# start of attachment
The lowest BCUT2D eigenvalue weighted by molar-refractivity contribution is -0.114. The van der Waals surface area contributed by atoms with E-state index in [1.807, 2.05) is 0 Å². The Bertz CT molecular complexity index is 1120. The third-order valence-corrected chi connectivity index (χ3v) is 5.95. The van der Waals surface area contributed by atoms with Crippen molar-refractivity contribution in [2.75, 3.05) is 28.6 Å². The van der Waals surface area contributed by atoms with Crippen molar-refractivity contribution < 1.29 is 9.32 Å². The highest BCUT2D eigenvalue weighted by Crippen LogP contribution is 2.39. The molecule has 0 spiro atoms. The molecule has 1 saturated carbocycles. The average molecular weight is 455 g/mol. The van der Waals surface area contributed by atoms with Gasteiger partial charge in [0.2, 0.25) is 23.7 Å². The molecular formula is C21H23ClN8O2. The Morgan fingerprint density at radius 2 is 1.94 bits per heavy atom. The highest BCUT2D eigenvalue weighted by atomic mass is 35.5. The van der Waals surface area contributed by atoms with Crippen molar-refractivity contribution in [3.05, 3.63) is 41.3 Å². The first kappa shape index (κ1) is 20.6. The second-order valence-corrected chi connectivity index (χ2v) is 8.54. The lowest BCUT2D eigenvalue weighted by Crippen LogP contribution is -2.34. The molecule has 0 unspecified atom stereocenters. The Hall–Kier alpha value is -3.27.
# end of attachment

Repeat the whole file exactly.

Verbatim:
The lowest BCUT2D eigenvalue weighted by molar-refractivity contribution is -0.114. The van der Waals surface area contributed by atoms with E-state index in [1.807, 2.05) is 0 Å². The Bertz CT molecular complexity index is 1120. The third-order valence-corrected chi connectivity index (χ3v) is 5.95. The van der Waals surface area contributed by atoms with Crippen molar-refractivity contribution in [2.75, 3.05) is 28.6 Å². The van der Waals surface area contributed by atoms with Crippen molar-refractivity contribution < 1.29 is 9.32 Å². The highest BCUT2D eigenvalue weighted by Crippen LogP contribution is 2.39. The molecule has 0 spiro atoms. The molecule has 1 saturated carbocycles. The average molecular weight is 455 g/mol. The van der Waals surface area contributed by atoms with Gasteiger partial charge in [0.2, 0.25) is 23.7 Å². The molecular formula is C21H23ClN8O2. The Morgan fingerprint density at radius 2 is 1.94 bits per heavy atom. The highest BCUT2D eigenvalue weighted by atomic mass is 35.5. The van der Waals surface area contributed by atoms with Crippen molar-refractivity contribution in [3.05, 3.63) is 41.3 Å². The first kappa shape index (κ1) is 20.6. The second-order valence-corrected chi connectivity index (χ2v) is 8.54. The lowest BCUT2D eigenvalue weighted by Crippen LogP contribution is -2.34. The molecule has 0 unspecified atom stereocenters. The Hall–Kier alpha value is -3.27.